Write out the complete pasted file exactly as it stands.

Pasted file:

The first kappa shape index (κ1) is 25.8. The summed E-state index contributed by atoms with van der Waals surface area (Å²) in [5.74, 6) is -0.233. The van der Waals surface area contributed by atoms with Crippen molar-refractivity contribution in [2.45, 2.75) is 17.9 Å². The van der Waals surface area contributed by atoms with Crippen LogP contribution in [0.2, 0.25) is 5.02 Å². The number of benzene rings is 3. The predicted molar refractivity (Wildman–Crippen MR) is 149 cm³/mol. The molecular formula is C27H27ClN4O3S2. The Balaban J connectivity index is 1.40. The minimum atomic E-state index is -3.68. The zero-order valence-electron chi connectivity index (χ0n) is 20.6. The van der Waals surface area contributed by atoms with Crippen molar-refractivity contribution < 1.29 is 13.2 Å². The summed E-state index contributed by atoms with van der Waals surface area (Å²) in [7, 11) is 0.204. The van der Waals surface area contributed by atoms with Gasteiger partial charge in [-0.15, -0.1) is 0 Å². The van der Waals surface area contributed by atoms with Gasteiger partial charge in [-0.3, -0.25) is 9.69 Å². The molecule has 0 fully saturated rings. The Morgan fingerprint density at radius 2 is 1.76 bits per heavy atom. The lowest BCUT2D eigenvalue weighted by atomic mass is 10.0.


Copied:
The first kappa shape index (κ1) is 25.8. The summed E-state index contributed by atoms with van der Waals surface area (Å²) in [5.74, 6) is -0.233. The van der Waals surface area contributed by atoms with Crippen molar-refractivity contribution in [2.45, 2.75) is 17.9 Å². The van der Waals surface area contributed by atoms with Crippen LogP contribution in [0.2, 0.25) is 5.02 Å². The number of benzene rings is 3. The predicted molar refractivity (Wildman–Crippen MR) is 149 cm³/mol. The molecular formula is C27H27ClN4O3S2. The Balaban J connectivity index is 1.40. The minimum atomic E-state index is -3.68. The zero-order valence-electron chi connectivity index (χ0n) is 20.6. The van der Waals surface area contributed by atoms with Crippen molar-refractivity contribution < 1.29 is 13.2 Å². The summed E-state index contributed by atoms with van der Waals surface area (Å²) in [7, 11) is 0.204. The van der Waals surface area contributed by atoms with Gasteiger partial charge in [-0.15, -0.1) is 0 Å². The van der Waals surface area contributed by atoms with Gasteiger partial charge in [-0.3, -0.25) is 9.69 Å². The molecule has 0 fully saturated rings. The Morgan fingerprint density at radius 2 is 1.76 bits per heavy atom. The lowest BCUT2D eigenvalue weighted by atomic mass is 10.0.